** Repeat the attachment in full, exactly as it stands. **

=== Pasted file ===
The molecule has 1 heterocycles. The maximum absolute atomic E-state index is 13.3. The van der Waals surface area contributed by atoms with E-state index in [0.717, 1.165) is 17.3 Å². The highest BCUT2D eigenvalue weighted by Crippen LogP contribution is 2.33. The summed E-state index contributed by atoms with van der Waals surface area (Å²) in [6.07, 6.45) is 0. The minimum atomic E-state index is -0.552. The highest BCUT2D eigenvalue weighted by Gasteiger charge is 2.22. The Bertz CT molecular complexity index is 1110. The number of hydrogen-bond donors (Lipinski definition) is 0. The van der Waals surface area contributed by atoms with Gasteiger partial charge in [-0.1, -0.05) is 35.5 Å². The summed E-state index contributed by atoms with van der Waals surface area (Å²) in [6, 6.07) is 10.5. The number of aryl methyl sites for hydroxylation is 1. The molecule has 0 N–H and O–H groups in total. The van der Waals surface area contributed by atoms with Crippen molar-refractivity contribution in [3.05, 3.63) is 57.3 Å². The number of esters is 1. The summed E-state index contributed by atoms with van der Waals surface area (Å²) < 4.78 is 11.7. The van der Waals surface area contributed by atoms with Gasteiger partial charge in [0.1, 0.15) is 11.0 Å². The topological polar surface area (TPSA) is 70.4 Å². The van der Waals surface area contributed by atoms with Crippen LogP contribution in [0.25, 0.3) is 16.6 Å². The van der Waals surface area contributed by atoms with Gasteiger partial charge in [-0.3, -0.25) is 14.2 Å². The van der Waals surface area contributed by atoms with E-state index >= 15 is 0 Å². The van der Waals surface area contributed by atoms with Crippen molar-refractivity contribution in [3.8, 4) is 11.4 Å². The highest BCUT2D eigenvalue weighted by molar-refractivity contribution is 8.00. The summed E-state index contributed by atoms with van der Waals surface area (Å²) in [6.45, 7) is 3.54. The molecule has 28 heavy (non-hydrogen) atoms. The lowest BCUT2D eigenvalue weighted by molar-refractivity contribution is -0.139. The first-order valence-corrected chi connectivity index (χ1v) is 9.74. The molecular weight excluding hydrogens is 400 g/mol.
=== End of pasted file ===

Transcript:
The molecule has 1 heterocycles. The maximum absolute atomic E-state index is 13.3. The van der Waals surface area contributed by atoms with E-state index in [0.717, 1.165) is 17.3 Å². The highest BCUT2D eigenvalue weighted by Crippen LogP contribution is 2.33. The summed E-state index contributed by atoms with van der Waals surface area (Å²) in [6.07, 6.45) is 0. The minimum atomic E-state index is -0.552. The highest BCUT2D eigenvalue weighted by Gasteiger charge is 2.22. The Bertz CT molecular complexity index is 1110. The number of hydrogen-bond donors (Lipinski definition) is 0. The van der Waals surface area contributed by atoms with Gasteiger partial charge in [-0.1, -0.05) is 35.5 Å². The summed E-state index contributed by atoms with van der Waals surface area (Å²) in [6, 6.07) is 10.5. The number of aryl methyl sites for hydroxylation is 1. The molecule has 0 N–H and O–H groups in total. The van der Waals surface area contributed by atoms with Crippen molar-refractivity contribution in [3.05, 3.63) is 57.3 Å². The number of esters is 1. The summed E-state index contributed by atoms with van der Waals surface area (Å²) < 4.78 is 11.7. The van der Waals surface area contributed by atoms with Gasteiger partial charge in [0.1, 0.15) is 11.0 Å². The topological polar surface area (TPSA) is 70.4 Å². The van der Waals surface area contributed by atoms with Crippen LogP contribution in [0.25, 0.3) is 16.6 Å². The van der Waals surface area contributed by atoms with Gasteiger partial charge in [-0.3, -0.25) is 14.2 Å². The van der Waals surface area contributed by atoms with E-state index >= 15 is 0 Å². The van der Waals surface area contributed by atoms with Crippen molar-refractivity contribution in [3.8, 4) is 11.4 Å². The highest BCUT2D eigenvalue weighted by molar-refractivity contribution is 8.00. The summed E-state index contributed by atoms with van der Waals surface area (Å²) in [6.45, 7) is 3.54. The molecule has 28 heavy (non-hydrogen) atoms. The lowest BCUT2D eigenvalue weighted by molar-refractivity contribution is -0.139. The first-order valence-corrected chi connectivity index (χ1v) is 9.74. The molecular weight excluding hydrogens is 400 g/mol.